Dronescape 5 is the fifth in a series of albums, containing new, digitally created, compositions by Oscar van Dillen. The work on this album was composed November-December 2020.
Similar to the other Dronescape releases, this album too can be considered to be an Electronic symphony, the 5th by Oscar van Dillen. This one-part work is called Myrmecology. This release features the composition in three sections for easier playback (and because modern digital streaming media surprisingly still cannot handle such large tracks at the time of this release):
- Myrmecology (section 1) – duration 35:43
- Myrmecology (section 2) – duration 30:17
- Myrmecology (section 3) – duration 54:08
Total duration: 2:00:08
Myrmecology consists a variety of simultaneous rhythms, working as polyrhythms, in six proportional tempi. These rhythms make up a variety of cycles by means of moving, changing, and developing, ostinati. Furthermore, these polyrhythms are enhanced by use of both binary (also quaternary at times) and ternary feel, as well as of microtiming. Microtiming is the rhythmic equivalent of the harmonic concept Microtuning, but the first is related to minute but precisely controlled differences in timing. The inspiration for this treatment of rhythm and polyrhythm can be found in various worldwide music traditions originally stemming from the African continent, many of which are using rhythm and (micro)timing as a means of emotional expression, as opposed to other traditions using (micro)tuning systems and/or harmony for emotional expression. Rhythm in this way becomes a polyphony in its own right, and in Myrmecology this is explored, over its two hours duration.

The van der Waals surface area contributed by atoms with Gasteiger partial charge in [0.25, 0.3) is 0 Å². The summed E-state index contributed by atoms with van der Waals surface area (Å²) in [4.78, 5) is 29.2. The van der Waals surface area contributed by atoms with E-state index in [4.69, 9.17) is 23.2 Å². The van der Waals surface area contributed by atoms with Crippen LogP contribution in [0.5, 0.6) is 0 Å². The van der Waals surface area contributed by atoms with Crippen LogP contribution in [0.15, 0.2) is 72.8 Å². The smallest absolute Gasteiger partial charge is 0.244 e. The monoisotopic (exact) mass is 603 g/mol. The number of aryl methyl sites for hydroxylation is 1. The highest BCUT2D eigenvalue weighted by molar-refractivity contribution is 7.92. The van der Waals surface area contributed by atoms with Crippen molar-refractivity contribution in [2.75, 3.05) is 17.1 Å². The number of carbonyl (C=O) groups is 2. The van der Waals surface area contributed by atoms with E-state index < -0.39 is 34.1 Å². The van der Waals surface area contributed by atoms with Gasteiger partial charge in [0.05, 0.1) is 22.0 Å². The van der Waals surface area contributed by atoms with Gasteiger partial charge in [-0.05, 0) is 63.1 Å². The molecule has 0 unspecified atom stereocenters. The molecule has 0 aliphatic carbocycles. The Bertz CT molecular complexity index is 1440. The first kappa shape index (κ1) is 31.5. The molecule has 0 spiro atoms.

One can only experience time truly when takes a relative lot of it, so for these processes to be at all clear, a certain duration of the music and a certain patience of the audience are needed, rare commodities though they seem in our over hasted age.
Myrmecology, the title of the work reflects on the resulting acoustic rhythmically polyphonic superorganism. It is therefore also inspired by the works of E.O. Wilson. The composer found, in particular in his books The Ants, and Superorganism, but also especially in his recent works The Origins of Creativity and Genesis, food for thought about who we are as a species, as a human superorganism. The music does not depict crawling ants, but rather explores the very fabric of thought and meaning, connected to the simultaneous existence of a variety of individual interpretations within a greater coherence overall, by means of music. Expressed in rhythm, metre, and timing.
See OIJ Records for more information and links to online streaming platforms.